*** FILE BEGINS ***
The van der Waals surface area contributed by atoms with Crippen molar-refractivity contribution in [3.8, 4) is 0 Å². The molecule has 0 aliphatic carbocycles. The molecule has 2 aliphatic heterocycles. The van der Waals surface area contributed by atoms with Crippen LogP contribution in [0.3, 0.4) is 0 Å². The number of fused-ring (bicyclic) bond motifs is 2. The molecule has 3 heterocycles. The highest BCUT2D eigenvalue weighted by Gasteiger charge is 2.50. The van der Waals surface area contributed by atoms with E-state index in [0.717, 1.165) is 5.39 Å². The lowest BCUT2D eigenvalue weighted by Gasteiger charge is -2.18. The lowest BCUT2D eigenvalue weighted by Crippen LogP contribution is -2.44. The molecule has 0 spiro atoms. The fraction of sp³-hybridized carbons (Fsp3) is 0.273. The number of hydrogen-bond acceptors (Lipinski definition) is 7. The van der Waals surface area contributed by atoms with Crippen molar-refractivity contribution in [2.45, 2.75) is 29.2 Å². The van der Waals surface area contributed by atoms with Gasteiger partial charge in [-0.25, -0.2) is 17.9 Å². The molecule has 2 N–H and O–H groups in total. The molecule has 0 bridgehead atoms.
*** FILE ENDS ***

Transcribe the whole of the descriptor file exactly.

The van der Waals surface area contributed by atoms with Crippen molar-refractivity contribution in [3.8, 4) is 0 Å². The molecule has 0 aliphatic carbocycles. The molecule has 2 aliphatic heterocycles. The van der Waals surface area contributed by atoms with Crippen LogP contribution in [0.3, 0.4) is 0 Å². The number of fused-ring (bicyclic) bond motifs is 2. The molecule has 3 heterocycles. The highest BCUT2D eigenvalue weighted by Gasteiger charge is 2.50. The van der Waals surface area contributed by atoms with E-state index in [0.717, 1.165) is 5.39 Å². The lowest BCUT2D eigenvalue weighted by Gasteiger charge is -2.18. The lowest BCUT2D eigenvalue weighted by Crippen LogP contribution is -2.44. The molecule has 0 spiro atoms. The fraction of sp³-hybridized carbons (Fsp3) is 0.273. The number of hydrogen-bond acceptors (Lipinski definition) is 7. The van der Waals surface area contributed by atoms with Crippen molar-refractivity contribution in [2.45, 2.75) is 29.2 Å². The van der Waals surface area contributed by atoms with Gasteiger partial charge in [-0.25, -0.2) is 17.9 Å². The molecule has 2 N–H and O–H groups in total. The molecule has 0 bridgehead atoms.